What is Extradition? Understanding the basics
Extradition is the formal process where one country asks another to return a person to stand trial or to serve a sentence. Under multilateral conventions and bilateral treaties, the UK has extradition relations with over 100 territories around the world.
What Is the Process?
The process is slightly different depending on whether the request comes from a European country that is part of the European Arrest Warrant scheme (EAW) or not. In either case, the requesting State contacts the UK authorities and makes an extradition request. This may result in a warrant being issued against you, you being arrested and brought to court.
It might be the case that you worry that an extradition request will be made in the future, or you know that an extradition request has been made. If that is the case you should contact us without delay so that we can advise you on the options available.
If you are arrested, your case will be heard before a District Judge sitting at Westminster Magistrates’ Court in London.
When you first appear in court, there are some formalities that have to be dealt with. The District Judge has to make sure that you are the person named in the warrant, that you have a copy of the warrant and that you have been brought to court in good time. After that, you will be asked if you consent to your extradition. If you do, you should be extradited within 10 days if it is an EAW. When you are wanted outside Europe the process can take a little longer.
If you do not consent, the court will have to consider whether the tests for extradition are met. In non-EAW cases, the final decision will rest with the Home Secretary. You will be given a date to come back to Court. At that hearing, the District Judge will listen to all of the evidence and make their decision.
Finally, the District Judge will decide if you should be granted bail until the end of your case, or if you are going to be remanded in custody.
Do I Need a Solicitor specialising in Extradition?
Yes, is the simple answer. This area of law is incredibly complex. There are no circumstances where it is appropriate to try and navigate your way through this legal maze yourself.
A duty solicitor will be available at Court to assist you, but even at that stage it is worth instructing a specialist extradition lawyer. You can insist that we are contacted to help. The earlier we are instructed in the proceedings, the better equipped we will be to assist you.
It is essential that that you do not consent to extradition without proper consideration of the law, and that potential legal arguments are identified at the outset. Experienced extradition lawyers can advise you on the processes and how a request might be opposed.
In some cases, it will be appropriate to use specially trained barristers who specialise in extradition law.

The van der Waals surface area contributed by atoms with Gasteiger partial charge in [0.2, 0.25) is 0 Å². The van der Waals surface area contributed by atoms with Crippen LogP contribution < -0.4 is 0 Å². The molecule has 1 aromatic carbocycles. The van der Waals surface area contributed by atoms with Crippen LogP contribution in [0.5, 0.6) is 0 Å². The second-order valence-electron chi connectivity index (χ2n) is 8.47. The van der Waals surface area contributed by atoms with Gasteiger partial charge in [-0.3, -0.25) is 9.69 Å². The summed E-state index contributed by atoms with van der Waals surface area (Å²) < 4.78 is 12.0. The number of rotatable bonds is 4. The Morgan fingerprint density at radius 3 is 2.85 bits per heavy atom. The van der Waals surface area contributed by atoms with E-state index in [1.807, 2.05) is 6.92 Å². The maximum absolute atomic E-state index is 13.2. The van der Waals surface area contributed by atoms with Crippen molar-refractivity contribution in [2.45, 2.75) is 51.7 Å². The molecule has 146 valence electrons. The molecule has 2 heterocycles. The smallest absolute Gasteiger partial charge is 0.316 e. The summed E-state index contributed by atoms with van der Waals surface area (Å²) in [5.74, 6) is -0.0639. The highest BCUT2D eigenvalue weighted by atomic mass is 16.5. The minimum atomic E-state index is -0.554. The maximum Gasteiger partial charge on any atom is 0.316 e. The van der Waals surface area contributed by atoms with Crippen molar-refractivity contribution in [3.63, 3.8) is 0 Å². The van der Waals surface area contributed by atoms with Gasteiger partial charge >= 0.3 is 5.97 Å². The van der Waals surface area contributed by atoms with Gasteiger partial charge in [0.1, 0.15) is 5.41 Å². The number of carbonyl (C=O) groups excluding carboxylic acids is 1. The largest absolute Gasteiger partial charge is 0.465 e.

8 Bars to Extradition
If you are contesting your extradition, the Extradition Act sets out a number of ‘bars’ to extradition. There are 8 for a European Arrest Warrant;
- The rule against double jeopardy.
- The absence of a prosecution decision (whether the prosecution case against the accused is sufficiently advanced).
- Extraneous considerations (whether the request is improperly motivated).
- Passage of time.
- The requested person’s age.
- Speciality (the requested person must only be dealt with in the requested state for the offences for which they have been extradited).
- Onward extradition (where the requested person has previously been extradited to the UK from a third county, and consent for onward extradition from that country is required but has not been forthcoming).
- Forum (whether it would be more appropriate for the requested person to be prosecuted in the UK instead).
If any of these bars apply, then extradition will not be allowed.
There are two further bars for non-European warrants (hostage-taking and the death penalty).
Read more about fighting extradition here.
The judge must also decide if extradition would be disproportionate or would be incompatible with the requested person’s human rights. The most common argument is under Article 8. This is the right to family life, where a person has been settled in this Country for some time. However, in recent years there have been a number of cases based on prison conditions. If the judge decides it would be both proportionate and compatible, extradition must be ordered.
When the Home Secretary is making the decision, the process is different.
It is vital that all available evidence is presented during the hearing. This may involve testimony from experts both in this Country and from abroad.
In a significant number of cases, further avenues of appeal are available to the High Court, and sometimes to the Supreme Court.
Is Funding Available?
Legal aid may be available in the Magistrates Court depending on your financial circumstances. If you are not eligible for legal aid, then we will be able to offer a privately funded package. If you are appealing to the High Court, there is no financial test and everyone can get legal aid.
John Howey runs our extradition team. John has extensive experience in this area of law and regularly appears at Westminster Magistrates Court, and in the Administrative Court in extradition appeals. We have access to interpreters who speak all languages.
Leave Nothing To Chance
The prospect of being returned to another Country to face legal proceedings is daunting; it is, therefore, essential that you seek out expert assistance at an early stage. Please contact John Howey on 020 7388 1658 or firstname.lastname@example.org.
Please note that the information contained in this article was correct at the time of writing. There may have been updates to the law since the article was written, which may affect the information and advice given therein.